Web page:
The Girls Of “Bachelorette” Are Intense- Can You Handle It At SATE?

Cara Barresi, Wendy Renee Greenwood and Ellie Schwetye contemplate the infamous wedding dress in "Bachelorette" at SATE. Photo: Joey Rumpell

Cara Barresi, Wendy Renee Greenwood and Ellie Schwetye contemplate the infamous wedding dress in “Bachelorette” at SATE. Photo: Joey Rumpell

If you’re looking for a “submissive” girl for a new relationship, don’t seek out ANY of the women in Slightly Askew Theatre Ensemble’s new offering, “Bachelorette.” In fact, any young man (or old man, for that matter) is likely to run screaming from The Chapel after the first few moments with this trio of mean girls who are the poster kids for bad behavior. Playwright Leslye Headland’s script is rough with the few moments of tenderness coming from the men (one man in particular) who invade this den of iniquity. Thanks to a dynamite cast, this squirm-worthy production entertains for the slightly over an hour we spend with the girls who aren’t exactly attending a sanctioned bachelorette party.

Wendy Renee Greenwood and Carl Overly, Jr. share a rare quiet moment in SATE's production of "Bachelorette." Photo: Joey Rumpell

Wendy Renee Greenwood and Carl Overly, Jr. share a rare quiet moment in SATE’s production of “Bachelorette.” Photo: Joey Rumpell

Although Ellie Schwetye as Regan has been chosen by the bride to be her bridesmaid, the other two girls, Wendy Renee Greenwood as Katie and Cara Barresi as Gena are a bit miffed that they haven’t been chosen to be in her ensemble. They have tagged along with Regan as the bride has given her- and only her- permission to spend the night in her posh NYC hotel room. Let the trashing begin (both literally and figuratively) as she invites the other two girls along. The bride-t0-be, Becky is ripped apart verbally being called everything from fat to unworthy of snagging an impossibly rich husband. Amid booze and coke and later some pills, the three girls reach the ultimate in poor taste when they discover the wedding dress and rip it as two of them try to get into the dress at once.

When the bride, Jamie Fritz, finally arrives, things get even more interesting in "Bachelorette" at SATE. Photo: Joey Rumpell

When the bride, Jamie Fritz, finally arrives, things get even more interesting in “Bachelorette” at SATE. Photo: Joey Rumpell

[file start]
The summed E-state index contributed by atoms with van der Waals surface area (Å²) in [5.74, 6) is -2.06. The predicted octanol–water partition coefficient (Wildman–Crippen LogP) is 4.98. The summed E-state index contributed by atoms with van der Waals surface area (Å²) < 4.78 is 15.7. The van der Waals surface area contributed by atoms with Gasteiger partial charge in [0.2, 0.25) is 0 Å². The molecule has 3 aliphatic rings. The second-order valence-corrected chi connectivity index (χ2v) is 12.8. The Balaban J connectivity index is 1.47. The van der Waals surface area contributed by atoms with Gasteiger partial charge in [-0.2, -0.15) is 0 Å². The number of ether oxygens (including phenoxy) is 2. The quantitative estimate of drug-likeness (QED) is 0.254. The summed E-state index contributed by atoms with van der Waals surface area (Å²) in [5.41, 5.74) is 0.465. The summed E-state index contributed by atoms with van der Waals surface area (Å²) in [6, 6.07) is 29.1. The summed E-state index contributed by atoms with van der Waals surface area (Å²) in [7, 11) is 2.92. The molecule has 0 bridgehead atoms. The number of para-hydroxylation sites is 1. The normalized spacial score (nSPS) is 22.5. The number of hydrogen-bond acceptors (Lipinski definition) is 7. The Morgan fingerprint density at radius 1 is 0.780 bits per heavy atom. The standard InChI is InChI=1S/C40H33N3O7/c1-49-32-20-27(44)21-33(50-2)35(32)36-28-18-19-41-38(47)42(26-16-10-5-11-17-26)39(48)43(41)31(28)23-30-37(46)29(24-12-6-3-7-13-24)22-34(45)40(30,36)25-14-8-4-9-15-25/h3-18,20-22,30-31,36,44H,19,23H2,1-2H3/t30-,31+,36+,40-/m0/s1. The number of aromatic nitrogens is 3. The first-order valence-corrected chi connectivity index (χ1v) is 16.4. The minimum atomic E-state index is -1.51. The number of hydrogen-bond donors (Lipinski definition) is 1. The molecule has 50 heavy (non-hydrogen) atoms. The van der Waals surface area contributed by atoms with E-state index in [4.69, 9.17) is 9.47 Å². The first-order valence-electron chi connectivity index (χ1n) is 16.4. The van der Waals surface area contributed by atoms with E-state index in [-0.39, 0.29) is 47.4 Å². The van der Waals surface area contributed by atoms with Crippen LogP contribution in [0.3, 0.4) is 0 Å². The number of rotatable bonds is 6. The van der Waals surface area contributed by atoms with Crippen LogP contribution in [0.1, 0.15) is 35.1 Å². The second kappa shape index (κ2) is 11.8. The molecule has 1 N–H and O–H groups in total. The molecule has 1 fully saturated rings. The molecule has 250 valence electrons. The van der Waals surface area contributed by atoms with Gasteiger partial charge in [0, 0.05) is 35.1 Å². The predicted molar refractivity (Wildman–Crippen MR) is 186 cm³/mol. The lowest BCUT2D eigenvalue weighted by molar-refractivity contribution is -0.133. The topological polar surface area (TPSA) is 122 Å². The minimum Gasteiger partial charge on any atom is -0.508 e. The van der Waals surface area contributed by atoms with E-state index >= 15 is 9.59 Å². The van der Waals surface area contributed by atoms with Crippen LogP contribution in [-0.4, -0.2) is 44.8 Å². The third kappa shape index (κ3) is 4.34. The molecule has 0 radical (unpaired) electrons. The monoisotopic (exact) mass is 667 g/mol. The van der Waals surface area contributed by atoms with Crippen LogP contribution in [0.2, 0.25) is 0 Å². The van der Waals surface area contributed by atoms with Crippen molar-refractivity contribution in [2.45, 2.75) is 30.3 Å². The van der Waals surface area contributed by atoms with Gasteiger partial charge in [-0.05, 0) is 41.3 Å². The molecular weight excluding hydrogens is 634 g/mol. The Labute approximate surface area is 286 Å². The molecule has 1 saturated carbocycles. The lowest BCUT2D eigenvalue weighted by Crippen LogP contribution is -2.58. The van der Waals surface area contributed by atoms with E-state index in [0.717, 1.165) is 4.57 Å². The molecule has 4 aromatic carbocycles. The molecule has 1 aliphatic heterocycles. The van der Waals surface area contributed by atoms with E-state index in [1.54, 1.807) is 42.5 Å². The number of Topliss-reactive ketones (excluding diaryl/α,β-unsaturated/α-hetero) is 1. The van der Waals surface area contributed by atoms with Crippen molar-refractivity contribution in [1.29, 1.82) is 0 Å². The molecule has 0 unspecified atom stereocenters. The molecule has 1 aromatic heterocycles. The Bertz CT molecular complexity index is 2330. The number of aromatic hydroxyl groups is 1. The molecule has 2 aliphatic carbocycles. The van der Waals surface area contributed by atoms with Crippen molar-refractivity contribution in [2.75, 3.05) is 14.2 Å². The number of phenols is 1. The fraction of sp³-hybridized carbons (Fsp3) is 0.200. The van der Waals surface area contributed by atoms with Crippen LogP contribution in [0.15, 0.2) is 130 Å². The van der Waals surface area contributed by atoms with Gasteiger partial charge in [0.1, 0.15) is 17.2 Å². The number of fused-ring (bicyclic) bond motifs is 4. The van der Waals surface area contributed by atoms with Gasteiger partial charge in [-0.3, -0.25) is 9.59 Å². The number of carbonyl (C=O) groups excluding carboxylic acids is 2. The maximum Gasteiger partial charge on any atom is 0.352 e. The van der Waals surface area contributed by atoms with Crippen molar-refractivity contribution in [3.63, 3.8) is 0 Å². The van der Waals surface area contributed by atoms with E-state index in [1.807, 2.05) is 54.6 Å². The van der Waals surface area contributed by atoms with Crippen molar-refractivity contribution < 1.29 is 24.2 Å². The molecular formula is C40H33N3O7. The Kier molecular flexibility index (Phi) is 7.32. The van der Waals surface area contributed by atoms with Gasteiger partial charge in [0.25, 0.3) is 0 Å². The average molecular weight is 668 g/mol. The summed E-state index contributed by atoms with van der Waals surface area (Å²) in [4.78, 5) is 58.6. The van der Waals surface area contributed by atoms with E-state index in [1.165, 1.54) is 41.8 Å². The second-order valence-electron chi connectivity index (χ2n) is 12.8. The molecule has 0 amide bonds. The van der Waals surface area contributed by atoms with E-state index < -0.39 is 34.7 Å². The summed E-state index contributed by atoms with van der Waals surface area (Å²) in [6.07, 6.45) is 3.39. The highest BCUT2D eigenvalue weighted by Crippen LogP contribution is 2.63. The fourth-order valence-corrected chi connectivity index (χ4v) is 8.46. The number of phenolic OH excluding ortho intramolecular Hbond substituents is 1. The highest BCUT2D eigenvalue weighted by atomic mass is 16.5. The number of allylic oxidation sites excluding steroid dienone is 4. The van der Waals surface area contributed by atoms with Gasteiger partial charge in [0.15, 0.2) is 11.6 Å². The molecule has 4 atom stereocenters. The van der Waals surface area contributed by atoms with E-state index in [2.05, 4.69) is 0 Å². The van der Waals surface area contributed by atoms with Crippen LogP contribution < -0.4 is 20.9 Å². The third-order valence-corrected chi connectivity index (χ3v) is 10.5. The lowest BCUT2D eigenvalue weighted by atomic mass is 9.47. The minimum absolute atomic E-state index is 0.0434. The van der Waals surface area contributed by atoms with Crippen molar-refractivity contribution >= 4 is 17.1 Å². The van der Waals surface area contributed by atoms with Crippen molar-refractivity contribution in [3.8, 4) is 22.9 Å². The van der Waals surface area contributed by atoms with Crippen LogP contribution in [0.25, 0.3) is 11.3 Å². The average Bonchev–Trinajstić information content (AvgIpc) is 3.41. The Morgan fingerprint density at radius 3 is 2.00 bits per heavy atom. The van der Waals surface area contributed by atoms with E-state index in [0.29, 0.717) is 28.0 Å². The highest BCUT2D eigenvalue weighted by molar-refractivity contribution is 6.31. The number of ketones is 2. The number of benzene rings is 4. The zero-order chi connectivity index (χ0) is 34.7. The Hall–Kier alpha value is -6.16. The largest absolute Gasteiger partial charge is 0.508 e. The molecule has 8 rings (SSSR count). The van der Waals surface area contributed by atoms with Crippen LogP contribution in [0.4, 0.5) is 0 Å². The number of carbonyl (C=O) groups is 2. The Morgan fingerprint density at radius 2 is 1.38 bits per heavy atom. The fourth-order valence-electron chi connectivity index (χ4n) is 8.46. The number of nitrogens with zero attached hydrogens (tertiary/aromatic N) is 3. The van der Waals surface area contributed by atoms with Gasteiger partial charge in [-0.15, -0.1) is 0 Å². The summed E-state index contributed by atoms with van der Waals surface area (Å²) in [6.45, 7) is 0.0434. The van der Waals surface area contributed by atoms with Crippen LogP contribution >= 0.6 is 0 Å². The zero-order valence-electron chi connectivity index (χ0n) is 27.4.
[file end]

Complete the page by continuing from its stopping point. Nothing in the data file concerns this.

Gena takes off to find a tailor while Regan and Katie continue the party including the arrival of two guys Regan has had a few drinks with and foolishly invites to the proceedings. Jared Sanz-Agero as Jeff and Carl Overly, Jr. as Joe arrive on the scene and immediately attempt to get the already vulnerable girls into the sack. A trip to the emergency room ensues and then the arrival of the bride, played with subdued amazement by Jamie Fritz, and she proves to be as mean-spirited as her girlfriends. In fact, Joe is the only one in the play with anything resembling redeeming qualities. With occasional breaks for karaoke, the bulk of the evening is spent in the high rise which soon looks like a disaster area. It’s a hard-edged comedy that makes the movie “Bridesmaids” look like a sophisticated romp.

Jared Sanz-Agero gets cozy with Ellie Schwetye in SATE's "Bachelorette." Photo: Joey Rumpell

Jared Sanz-Agero gets cozy with Ellie Schwetye in SATE’s “Bachelorette.” Photo: Joey Rumpell

Director Rachel Tibbets has squeezed every ounce of intensity out of the raucous script. At times it really is hard to watch as the girls rip each other apart as they become increasingly drunk and the mean quotient goes higher and higher. Ellie Schwetye and Rachel Tibbets co-designed the set which puts the audience basically on the staging area of most of the plays at The Chapel while the open area that usually holds the audience becomes the large playing space worthy of the posh hotel room. Bess Moynihan’s lights add to the unusual ambience of the piece and Tracey Newcomb-Margrave is responsible for the “break-away” wedding dress.

Tough and, at times, almost sadistic, “Bachelorette” is fun in a “I want to turn away but I can’t” sort of voyeuristic way. This continues Slightly Askew’s “Season of the Monster” and, as director Rachel Tibbets says in her pre show welcome, this is definitely a look at the human monster in all of us- although hopefully not all of us bring it out in this exaggerated fashion. Catch “Bachelorette” at Slightly Askew Theatre Company through May 17th. Give them a call at 314-827-5760 for tickets or more information.

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